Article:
Working with mice, Johns Hopkins researchers have discovered that weeks of treatment with a repurposed FDA-approved drug halted the growth of—and ultimately left no detectable trace of—brain tumor cells taken from adult human patients.
The scientists targeted a mutation in the IDH1 gene first identified in human brain tumors called gliomas by a team of Johns Hopkins cancer researchers in 2008. This mutation was found in 70 to 80 percent of lower-grade and progressive forms of the brain cancer. The change occurs within a single spot along a string of thousands of genetic coding letters, and is disruptive enough to keep the seemingly innocuous protein from playing its role in converting glucose into energy. Instead, the mutation hijacks the protein to make a new molecule not normally found in the cell, which is apparently a linchpin in the process of forming and maintaining cancer cells.
Encouraged by the new findings, described online Sept. 16 in the open-access journal Oncotarget, the Johns Hopkins researchers say they want to work quickly to design a clinical trial to bring what they learned in mice to humans with gliomas. Despite the growing understanding of IDH1 mutant gliomas, the development of effective therapies has proven challenging, they say.
"Usually in the lab, we're happy to see a drug slow down tumor growth," says Alexandra Borodovsky, a graduate student in the Cellular and Molecular Medicine Program at the Johns Hopkins University School of Medicine who performed the experiments. "We never expect tumors to regress, but that is exactly what happened here."
"This therapy has worked amazingly well in these mice," says study leader Gregory J. Riggins, M.D., Ph.D., a professor of neurosurgery and oncology at the Johns Hopkins University School of Medicine. "We have spoken with neurosurgeons here, and as soon as possible, we want to start discussing the parameters of a clinical trial to see if this will work in our patients as a follow-up to surgery."
The researchers caution that many treatments have cured cancers in mice, and then failed in humans.
The IDH1 gene, whose name stands for isocitrate dehydrogenase 1, produces an enzyme that regulates cell metabolism. Mutations, or changes in the DNA code, force the IDH1 gene to increase production of a flawed version of the enzyme. The flawed enzyme produces large amounts of an entirely new molecule, called 2-hydroxyglutarate. This molecule is believed to cause groups of atoms called methyl groups to latch onto the DNA strand.
Although methylation is a normal cellular process, when too many methyl groups glom onto the DNA, Riggins says, this can interfere with normal cell biology and eventually contribute to cancer formation and growth.
Borodovsky, Riggins and their colleagues—including Timothy A. Chan, M.D., Ph.D., of Memorial Sloan-Kettering Cancer Center in New York—thought that a drug that could strip those methyl groups might be able to reverse the cancer process in those cancers with IDH1 mutations. They chose 5-azacytidine, which is approved to treat a pre-leukemia condition called myelodysplastic syndrome and is being tested on lung and other cancers at Johns Hopkins and elsewhere.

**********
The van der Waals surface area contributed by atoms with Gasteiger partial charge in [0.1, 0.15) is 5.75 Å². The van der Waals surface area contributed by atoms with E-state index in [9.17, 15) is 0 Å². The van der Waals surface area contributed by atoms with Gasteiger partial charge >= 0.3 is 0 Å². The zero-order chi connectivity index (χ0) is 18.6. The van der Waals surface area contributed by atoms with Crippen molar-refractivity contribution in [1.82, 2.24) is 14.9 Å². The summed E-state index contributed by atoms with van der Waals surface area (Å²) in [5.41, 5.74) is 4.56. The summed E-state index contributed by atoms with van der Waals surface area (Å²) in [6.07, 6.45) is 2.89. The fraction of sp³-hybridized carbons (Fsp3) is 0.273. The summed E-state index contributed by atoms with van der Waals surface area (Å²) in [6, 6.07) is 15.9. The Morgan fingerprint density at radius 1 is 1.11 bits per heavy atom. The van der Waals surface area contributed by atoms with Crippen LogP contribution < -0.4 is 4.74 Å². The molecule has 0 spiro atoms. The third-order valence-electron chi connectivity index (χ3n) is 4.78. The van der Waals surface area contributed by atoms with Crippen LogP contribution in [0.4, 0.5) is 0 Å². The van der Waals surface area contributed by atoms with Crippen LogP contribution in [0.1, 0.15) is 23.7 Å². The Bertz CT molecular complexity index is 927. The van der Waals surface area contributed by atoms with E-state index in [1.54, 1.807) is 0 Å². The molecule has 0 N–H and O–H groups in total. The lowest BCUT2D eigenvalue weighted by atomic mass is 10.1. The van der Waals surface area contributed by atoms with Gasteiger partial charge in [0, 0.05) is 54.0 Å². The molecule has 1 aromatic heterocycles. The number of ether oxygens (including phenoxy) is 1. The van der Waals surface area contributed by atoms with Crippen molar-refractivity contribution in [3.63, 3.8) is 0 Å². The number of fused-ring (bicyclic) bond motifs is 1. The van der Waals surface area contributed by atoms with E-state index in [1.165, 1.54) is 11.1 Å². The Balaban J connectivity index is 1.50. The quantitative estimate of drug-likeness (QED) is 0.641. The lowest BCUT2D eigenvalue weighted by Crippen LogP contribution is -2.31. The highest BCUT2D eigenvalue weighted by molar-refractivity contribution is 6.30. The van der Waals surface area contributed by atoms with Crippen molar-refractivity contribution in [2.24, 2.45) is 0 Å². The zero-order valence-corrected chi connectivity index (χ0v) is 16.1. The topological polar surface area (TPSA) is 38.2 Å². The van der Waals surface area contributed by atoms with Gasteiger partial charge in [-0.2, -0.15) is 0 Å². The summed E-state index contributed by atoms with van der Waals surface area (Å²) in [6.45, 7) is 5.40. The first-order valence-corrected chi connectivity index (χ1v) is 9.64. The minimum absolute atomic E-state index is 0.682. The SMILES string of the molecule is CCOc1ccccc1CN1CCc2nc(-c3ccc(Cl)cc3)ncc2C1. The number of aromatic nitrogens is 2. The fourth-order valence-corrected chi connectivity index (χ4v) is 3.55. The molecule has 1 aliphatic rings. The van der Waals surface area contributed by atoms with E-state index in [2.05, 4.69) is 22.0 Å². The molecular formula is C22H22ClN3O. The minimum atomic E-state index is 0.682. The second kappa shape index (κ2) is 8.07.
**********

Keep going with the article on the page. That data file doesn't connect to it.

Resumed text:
Riggins notes that one of the difficulties in developing treatments for IDH1 mutant brain cancers is finding a model in which to study them. Cell lines containing the IDH1 mutation are difficult to grow in the laboratory, for example. Borodovsky worked with Johns Hopkins neurosurgeons to obtain tumor cells from glioma patients likely to have IDH1 mutations and injected them under the skins of mice. She did this for months, before finally getting the tumor cells to grow.
Once the tumors grew, the researchers injected the mice with 5-azacytidine for 14 weeks and saw a dramatic reduction in growth and what appeared to be complete regression. Then they withdrew therapy. Seven weeks later, the tumors had not regrown. The researchers, however, said they do expect the tumors to regrow at some point, and are still monitoring the mice.
The type of tumor targeted by the researchers eventually progresses to a subtype of glioblastoma multiform—the deadliest form of brain cancer—known as progressive or secondary glioblastoma. They arise as a lower-grade glioma and are initially treated with surgery alone, but eventually they progress to the more lethal form of tumor. Survival is longer than with glioblastoma, but it is found in younger patients, those under the age of 50. While both types of tumor look the same at the end, they look very different at the molecular level, Riggins says, leading researchers to believe they may have a better chance at targeting the progressive tumors, which are more likely to have the IDH1 mutation.
Chan's team at Sloan-Kettering simultaneously published a paper in Oncotarget, along with Borodovsky and Riggins, which describes similar results in a different animal model using a similar drug. This is further evidence that the strategy is a sound one, Riggins says.
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